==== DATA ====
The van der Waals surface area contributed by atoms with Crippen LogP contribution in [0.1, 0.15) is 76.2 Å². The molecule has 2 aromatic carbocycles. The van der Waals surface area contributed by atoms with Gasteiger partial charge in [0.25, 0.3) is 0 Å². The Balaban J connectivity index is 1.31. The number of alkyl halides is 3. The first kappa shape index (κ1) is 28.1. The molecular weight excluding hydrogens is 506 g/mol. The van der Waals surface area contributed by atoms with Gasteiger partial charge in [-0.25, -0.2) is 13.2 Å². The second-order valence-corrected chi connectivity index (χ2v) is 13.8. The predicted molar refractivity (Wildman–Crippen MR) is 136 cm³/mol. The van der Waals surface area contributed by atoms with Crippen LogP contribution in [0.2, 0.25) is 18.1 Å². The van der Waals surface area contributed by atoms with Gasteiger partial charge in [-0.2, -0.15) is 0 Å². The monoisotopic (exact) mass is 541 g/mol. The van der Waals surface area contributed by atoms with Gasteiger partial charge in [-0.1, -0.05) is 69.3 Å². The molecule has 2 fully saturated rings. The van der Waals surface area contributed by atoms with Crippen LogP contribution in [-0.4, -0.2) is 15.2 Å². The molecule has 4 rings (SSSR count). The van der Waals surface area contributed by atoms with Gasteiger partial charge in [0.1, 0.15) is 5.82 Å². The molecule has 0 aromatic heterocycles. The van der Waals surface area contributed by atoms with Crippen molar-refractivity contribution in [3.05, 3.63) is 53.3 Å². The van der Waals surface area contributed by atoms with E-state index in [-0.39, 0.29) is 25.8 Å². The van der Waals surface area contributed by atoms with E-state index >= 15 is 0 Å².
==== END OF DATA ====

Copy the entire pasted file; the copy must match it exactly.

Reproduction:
The van der Waals surface area contributed by atoms with Crippen LogP contribution in [0.1, 0.15) is 76.2 Å². The molecule has 2 aromatic carbocycles. The van der Waals surface area contributed by atoms with Gasteiger partial charge in [0.25, 0.3) is 0 Å². The Balaban J connectivity index is 1.31. The number of alkyl halides is 3. The first kappa shape index (κ1) is 28.1. The molecular weight excluding hydrogens is 506 g/mol. The van der Waals surface area contributed by atoms with Gasteiger partial charge in [-0.25, -0.2) is 13.2 Å². The second-order valence-corrected chi connectivity index (χ2v) is 13.8. The predicted molar refractivity (Wildman–Crippen MR) is 136 cm³/mol. The van der Waals surface area contributed by atoms with Crippen LogP contribution in [0.2, 0.25) is 18.1 Å². The van der Waals surface area contributed by atoms with Gasteiger partial charge in [-0.2, -0.15) is 0 Å². The monoisotopic (exact) mass is 541 g/mol. The van der Waals surface area contributed by atoms with Gasteiger partial charge in [-0.1, -0.05) is 69.3 Å². The molecule has 2 fully saturated rings. The van der Waals surface area contributed by atoms with Crippen LogP contribution in [-0.4, -0.2) is 15.2 Å². The molecule has 4 rings (SSSR count). The van der Waals surface area contributed by atoms with Gasteiger partial charge in [0.1, 0.15) is 5.82 Å². The molecule has 0 aromatic heterocycles. The van der Waals surface area contributed by atoms with Crippen molar-refractivity contribution in [3.05, 3.63) is 53.3 Å². The van der Waals surface area contributed by atoms with E-state index in [-0.39, 0.29) is 25.8 Å². The van der Waals surface area contributed by atoms with E-state index >= 15 is 0 Å².